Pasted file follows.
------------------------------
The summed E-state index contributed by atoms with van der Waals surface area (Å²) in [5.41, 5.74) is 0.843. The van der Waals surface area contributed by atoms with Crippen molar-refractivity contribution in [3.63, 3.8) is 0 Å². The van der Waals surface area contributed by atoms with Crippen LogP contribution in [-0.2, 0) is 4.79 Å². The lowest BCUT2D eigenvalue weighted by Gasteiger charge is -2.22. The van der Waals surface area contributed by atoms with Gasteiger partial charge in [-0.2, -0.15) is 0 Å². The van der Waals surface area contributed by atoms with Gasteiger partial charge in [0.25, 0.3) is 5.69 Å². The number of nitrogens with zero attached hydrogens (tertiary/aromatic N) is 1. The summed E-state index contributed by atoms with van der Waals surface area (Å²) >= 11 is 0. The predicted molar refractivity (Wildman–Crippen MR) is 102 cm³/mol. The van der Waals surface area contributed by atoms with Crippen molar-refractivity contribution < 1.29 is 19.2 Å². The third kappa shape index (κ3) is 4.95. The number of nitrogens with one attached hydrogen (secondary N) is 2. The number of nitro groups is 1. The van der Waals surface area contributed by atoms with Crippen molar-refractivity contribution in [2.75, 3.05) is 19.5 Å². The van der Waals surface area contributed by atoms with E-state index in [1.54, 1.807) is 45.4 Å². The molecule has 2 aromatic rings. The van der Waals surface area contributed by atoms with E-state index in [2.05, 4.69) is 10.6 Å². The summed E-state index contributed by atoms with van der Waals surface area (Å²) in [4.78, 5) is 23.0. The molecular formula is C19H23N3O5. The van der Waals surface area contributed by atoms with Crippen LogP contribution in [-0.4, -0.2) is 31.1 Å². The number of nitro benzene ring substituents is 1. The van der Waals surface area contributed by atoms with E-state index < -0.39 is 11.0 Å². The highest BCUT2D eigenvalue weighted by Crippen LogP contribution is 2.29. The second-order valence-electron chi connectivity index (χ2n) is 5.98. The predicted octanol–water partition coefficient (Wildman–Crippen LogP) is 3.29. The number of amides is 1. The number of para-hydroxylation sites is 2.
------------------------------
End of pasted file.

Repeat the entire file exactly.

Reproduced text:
The summed E-state index contributed by atoms with van der Waals surface area (Å²) in [5.41, 5.74) is 0.843. The van der Waals surface area contributed by atoms with Crippen molar-refractivity contribution in [3.63, 3.8) is 0 Å². The van der Waals surface area contributed by atoms with Crippen LogP contribution in [-0.2, 0) is 4.79 Å². The lowest BCUT2D eigenvalue weighted by Gasteiger charge is -2.22. The van der Waals surface area contributed by atoms with Gasteiger partial charge in [-0.2, -0.15) is 0 Å². The van der Waals surface area contributed by atoms with Gasteiger partial charge in [0.25, 0.3) is 5.69 Å². The number of nitrogens with zero attached hydrogens (tertiary/aromatic N) is 1. The summed E-state index contributed by atoms with van der Waals surface area (Å²) >= 11 is 0. The predicted molar refractivity (Wildman–Crippen MR) is 102 cm³/mol. The van der Waals surface area contributed by atoms with Crippen molar-refractivity contribution < 1.29 is 19.2 Å². The third kappa shape index (κ3) is 4.95. The number of nitrogens with one attached hydrogen (secondary N) is 2. The number of nitro groups is 1. The van der Waals surface area contributed by atoms with Crippen molar-refractivity contribution in [2.75, 3.05) is 19.5 Å². The van der Waals surface area contributed by atoms with E-state index in [1.54, 1.807) is 45.4 Å². The molecule has 2 aromatic rings. The van der Waals surface area contributed by atoms with E-state index in [2.05, 4.69) is 10.6 Å². The summed E-state index contributed by atoms with van der Waals surface area (Å²) in [4.78, 5) is 23.0. The molecular formula is C19H23N3O5. The van der Waals surface area contributed by atoms with Crippen LogP contribution in [-0.4, -0.2) is 31.1 Å². The number of nitro benzene ring substituents is 1. The van der Waals surface area contributed by atoms with E-state index < -0.39 is 11.0 Å². The highest BCUT2D eigenvalue weighted by Crippen LogP contribution is 2.29. The second-order valence-electron chi connectivity index (χ2n) is 5.98. The predicted octanol–water partition coefficient (Wildman–Crippen LogP) is 3.29. The number of amides is 1. The number of para-hydroxylation sites is 2.